In 1979 she became the Director of Ceramics for the State University of New York at Albany’s College of Continuing Studies. Three years later she founded The Albany Ceramic Institute, a school that offered classes in ceramics as well as housing the Frances Simches Ceramic Gallery. The gallery was one of Albany’s first galleries dedicated to ceramics. In 1984 she moved on to become the Director of Ceramics for an evening division program in ceramics between Hudson Valley Community College and the Art Center in Troy, New York. There, she remained for twelve years, and developed a strong mutli- faceted ceramic program. During that period she also was a founding member of The Hudson River Clay Factory, a potters’ cooperative in Troy. From 1984 to 2005 Jayne taught Ceramics and Sculpture in a public high school in New York, until her retirement in 2005. Jayne presents workshops and lectures to museums, colleges, and art centers. She has had several articles published in Ceramics Monthly magazine, and continues to write articles about ceramic history and the promotion of ceramic artists. In 2008, her work was featured on the front cover of the book, "Electric Firing:Creative Techniques", produced by the american Ceramic society. An article on her was also included in the book. She recently completed the book, "CERAMICS-THE STUDIO WHERE EVERYONE WANTS TO BE, A POTTER'S GUIDE IN SETTING UP CERAMIC PROGRAMS AND STUDIO DESIGN".
Jayne has shown her wall sculptures, vessels, and pottery at numerous galleries, including the Design a la Carte, Annapolis, MD; Kent Island Federation of Art, Kent Island, MD; Farmington Valley Arts Center, CT; Lynn Kottler’s Gallery, NYC; Krasdale Foods, Corporate Headquarters, NY; Brookfield Craft Center, CT; Peter’s Valley Arts Center, NJ; Rome Art Center, NY; The Hyde Collection, NY and the Center Galleries, NY. She has exhibited her production pottery at the American Craft Enterprise, NY, Frederick Craft Fair, MD and the Pacific Design Center, CA.
Jayne has received several awards. She was awarded grants from the NY State Council on the Arts in Ceramic History research, the Studio Potter Foundation’s National Award for Excellence in Ceramic Education and for two years was an Artist In Residence with the NY Foundation For The Arts.
Jayne directed a special project between the NY State Museum in Albany and the United States Holocaust Museum in Washington, DC. The project involved teaching a group of Albany inner city children about the Holocaust.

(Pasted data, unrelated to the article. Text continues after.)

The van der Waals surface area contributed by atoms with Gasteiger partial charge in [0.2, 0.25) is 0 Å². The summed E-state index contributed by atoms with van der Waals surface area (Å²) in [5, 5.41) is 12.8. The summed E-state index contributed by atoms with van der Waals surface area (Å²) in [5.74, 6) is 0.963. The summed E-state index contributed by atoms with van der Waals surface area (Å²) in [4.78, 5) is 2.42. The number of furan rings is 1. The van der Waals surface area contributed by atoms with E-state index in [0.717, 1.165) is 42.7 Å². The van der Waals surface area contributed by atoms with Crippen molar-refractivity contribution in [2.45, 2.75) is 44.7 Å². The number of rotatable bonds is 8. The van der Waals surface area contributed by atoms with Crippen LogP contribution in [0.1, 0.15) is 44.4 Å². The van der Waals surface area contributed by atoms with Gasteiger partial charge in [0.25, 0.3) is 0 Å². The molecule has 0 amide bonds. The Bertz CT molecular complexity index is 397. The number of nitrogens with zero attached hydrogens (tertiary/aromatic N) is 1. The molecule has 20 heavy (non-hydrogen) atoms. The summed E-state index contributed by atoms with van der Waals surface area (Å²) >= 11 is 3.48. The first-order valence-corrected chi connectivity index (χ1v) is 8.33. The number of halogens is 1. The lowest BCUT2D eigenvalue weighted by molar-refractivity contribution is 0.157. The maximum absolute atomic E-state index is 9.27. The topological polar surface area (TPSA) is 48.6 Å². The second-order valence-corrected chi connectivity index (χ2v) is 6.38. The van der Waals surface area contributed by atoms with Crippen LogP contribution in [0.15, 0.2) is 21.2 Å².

They each painted a ceramic tile portraying their concept of the Holocaust. Some of these tiles are installed on the permanent wall at the Holocaust Museum in Washington DC for the exhibit "Remember The Children-Wall Of Remembrance".
Jayne continues to produce and sell her artwork. In 2005, Jayne moved to Maryland, where she has built her permanent studio. There she continues producing, teaching and writing about ceramics.
I have been working in clay for over three decades, producing environmental art, wall sculptures, large-scale vessels and functional pottery. Over the years I have responded to the many social issues of the day, employing my art as a fierce response to political situations. Juxtaposed to this extremely vocal disclosure, I have delved into the more instinctive components of my inner being. Sensitivity to the land and the seas has nurtured my work through the imagry of organic elements such as seashells, coral, rocks and flowers. I work in varied types of ceramics including, porcelain, stoneware, terracotta, raku and primitive firing techniques.
Although I create intimate sculptural objects, I maintain my love for the potter's craft. I produce objects for daily use and take great pleasure in the knowledge that people use my work for eating as well as adorning their environment.
These contradictory elements emanate from the duality of my being, and my work is the expression of this self. My art has been a major direction in my life, embracing me with the mysterious and the profound.
Jayne E. Shatz, artist, educator, and ceramic historian, was first introduced to ceramics as an undergraduate student at the State University of New York at Albany, where she studied with Frances Simches. Jayne has a PhD in Prehistoric Ceramics, a Masters in Art in Pottery and Sculpture and a BA in Art History. Over the past 30 years Jayne has built a reputation as an artist, educator and writer. She began her ceramic career in the early 1970’s as one of the partners of the Kilnhaus Potters, a pottery cooperative in Slingerlands, New York. In 1976 she left Kilnhaus and began a long career establishing ceramic schools, pottery cooperatives and college programs in New York.